Tuesday, August 2, 2016

Pros and Cons of Writing for a Small Publisher

with guest blogger Kimberly Rose Johnson.

When I first began my research on the pros and cons of writing for a small publisher I thought I knew what I would find, after all, I write for a small press. But what I discovered is that my experience was not necessarily the norm for all writers.

I have written for both a large and a small publisher. I wrote for Love Inspired Heartsong Presents, which I thoroughly enjoyed before Harlequin dissolved the line. I now write for Mountain Brook Ink, a new small publisher. I love writing for them too, but there are definitely pros and cons. 

Let’s take a look at some of the pros of writing for a small publisher.

  • Contract to publication is faster. On average the time from signing the contract to publication is six months. 
  • More input regarding the cover art. This isn’t true of all small publishers, but most of the writers I spoke with felt like they had a good deal of say in their cover art. My publisher, Mountain Brook Ink, gives me a huge amount of say regarding my cover design.
  • Higher royalties. On average, the writers I polled earned 45%. Keep in mind this is the average. I spoke with one whose royalty rate is in the 15-25% range, depending on the number of copies a book has sold.
  • No agent is needed. In most cases, you do not need an agent to submit to a small publisher. Depending on your perspective, this can be a positive or a negative. Clearly, the biggest benefit here is that you don’t share your royalties.
  • A stepping-stone to get started in the business. You will certainly learn a lot about publishing when you work with a small publisher. So much goes on behind the scenes that I never realized until I signed with one. 
  • Often times a small press is more flexible with word count and/or content. For example, I like to write in the 40,000 to 50,000-word count range. There is a limited market for that word count with large publishers, but mine is fine with it. 
  • Consider more genres than large publishers. It has been my experience that smaller houses have more wiggle room with what they publish. That being said, this is not always the case.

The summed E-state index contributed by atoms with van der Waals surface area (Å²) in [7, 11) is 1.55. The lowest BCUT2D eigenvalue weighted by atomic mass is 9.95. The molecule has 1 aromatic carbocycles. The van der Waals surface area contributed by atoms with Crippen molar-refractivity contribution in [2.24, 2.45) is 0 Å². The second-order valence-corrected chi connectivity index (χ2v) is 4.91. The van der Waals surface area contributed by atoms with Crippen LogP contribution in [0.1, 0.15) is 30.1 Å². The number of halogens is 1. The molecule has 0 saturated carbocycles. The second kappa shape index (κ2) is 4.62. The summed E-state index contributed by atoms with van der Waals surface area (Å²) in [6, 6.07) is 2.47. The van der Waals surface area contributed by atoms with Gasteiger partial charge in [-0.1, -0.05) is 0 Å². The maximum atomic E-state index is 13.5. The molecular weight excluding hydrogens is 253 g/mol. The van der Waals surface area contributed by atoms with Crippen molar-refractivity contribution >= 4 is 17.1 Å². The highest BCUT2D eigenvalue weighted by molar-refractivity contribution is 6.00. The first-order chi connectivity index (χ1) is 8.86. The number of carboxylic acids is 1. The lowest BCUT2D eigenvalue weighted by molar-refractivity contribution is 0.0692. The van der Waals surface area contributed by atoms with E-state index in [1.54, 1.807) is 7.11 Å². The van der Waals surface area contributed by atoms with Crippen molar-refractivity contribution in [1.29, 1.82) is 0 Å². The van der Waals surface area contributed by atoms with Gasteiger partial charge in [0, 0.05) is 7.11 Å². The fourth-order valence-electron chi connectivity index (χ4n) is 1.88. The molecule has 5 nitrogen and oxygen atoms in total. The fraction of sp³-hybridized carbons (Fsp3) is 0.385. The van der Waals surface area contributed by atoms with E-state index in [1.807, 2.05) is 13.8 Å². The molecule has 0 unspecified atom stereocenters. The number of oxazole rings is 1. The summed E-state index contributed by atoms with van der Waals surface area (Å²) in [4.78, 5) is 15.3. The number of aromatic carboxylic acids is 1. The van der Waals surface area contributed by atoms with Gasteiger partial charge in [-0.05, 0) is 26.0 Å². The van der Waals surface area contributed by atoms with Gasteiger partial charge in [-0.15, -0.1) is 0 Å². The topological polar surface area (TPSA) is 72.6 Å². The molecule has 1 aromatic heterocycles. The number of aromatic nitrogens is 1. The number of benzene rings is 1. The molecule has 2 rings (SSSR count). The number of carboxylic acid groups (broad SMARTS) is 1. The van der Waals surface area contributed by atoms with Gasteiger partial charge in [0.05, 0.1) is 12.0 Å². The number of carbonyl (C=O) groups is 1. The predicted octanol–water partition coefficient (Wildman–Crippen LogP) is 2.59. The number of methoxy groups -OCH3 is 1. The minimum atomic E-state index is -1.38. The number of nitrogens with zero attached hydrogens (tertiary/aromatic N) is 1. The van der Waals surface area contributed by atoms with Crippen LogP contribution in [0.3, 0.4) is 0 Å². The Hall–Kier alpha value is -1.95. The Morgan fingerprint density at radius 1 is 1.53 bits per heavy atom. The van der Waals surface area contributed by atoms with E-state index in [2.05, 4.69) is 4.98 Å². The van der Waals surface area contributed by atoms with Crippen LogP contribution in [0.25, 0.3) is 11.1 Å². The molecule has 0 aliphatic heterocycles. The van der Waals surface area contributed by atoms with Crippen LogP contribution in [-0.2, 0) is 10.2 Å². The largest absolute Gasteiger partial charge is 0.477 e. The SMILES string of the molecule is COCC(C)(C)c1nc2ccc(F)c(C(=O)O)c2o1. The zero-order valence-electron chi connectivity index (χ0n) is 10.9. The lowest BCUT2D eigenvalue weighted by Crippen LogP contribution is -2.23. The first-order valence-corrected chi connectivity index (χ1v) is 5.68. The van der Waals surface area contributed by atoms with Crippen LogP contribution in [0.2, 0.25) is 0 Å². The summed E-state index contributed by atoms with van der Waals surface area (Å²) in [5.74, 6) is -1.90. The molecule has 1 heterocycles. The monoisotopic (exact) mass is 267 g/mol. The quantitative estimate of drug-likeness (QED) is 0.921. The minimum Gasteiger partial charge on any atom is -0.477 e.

As you can see there are several pros to publishing with a small press. I’m sure there are more that I may not have thought of. Feel free to list them in the comments if you think of one.  

Now for the cons.

  • Little or no advance. However, keep in mind the royalty rate is substantially higher than a large publisher will pay.
  • Smaller distribution. It is uncommon to find a book from a small press on a bookstore shelf. That being said, most small publishers have good online distribution.
  • Little marketing provided. I list this since it was something that came up with the authors I interviewed. However, based on my experience I feel like my small publisher has actually helped market my book quite a lot. 
In fact most authors, regardless of who they write for, generally complain about the lack of marketing their publisher does for their book. Today’s authors must embrace marketing their own books regardless of who their publisher is. That being said, when I wrote for a large house my first book was in the CBD catalog and the book completely sold out of print on all venues. 
  • Only one or two people often run a small press. When something goes wrong in that person’s life it in all likelihood will have a direct impact on you and your book. I was at a writer’s conference this past year talking with an author who writes for a small press. She was frustrated because the book had not yet been released and it was past the release date. To make matters worse, she hadn’t been able to reach her publisher. I’m sure that would frustrate most of us.

The thing that struck me the strongest as I was interviewing authors for this post is how much difference there is between the various small presses. Some do everything in regards to publishing, while another requires the author provide a completely edited and formatted book ready to publish. My publisher does everything, except the substantive edit.

For years I’ve heard that writers should avoid small presses. But things are changing. As more large houses are closing their fiction lines, small presses are picking up the slack. Publishing with a small press is now more acceptable and in many cases preferred.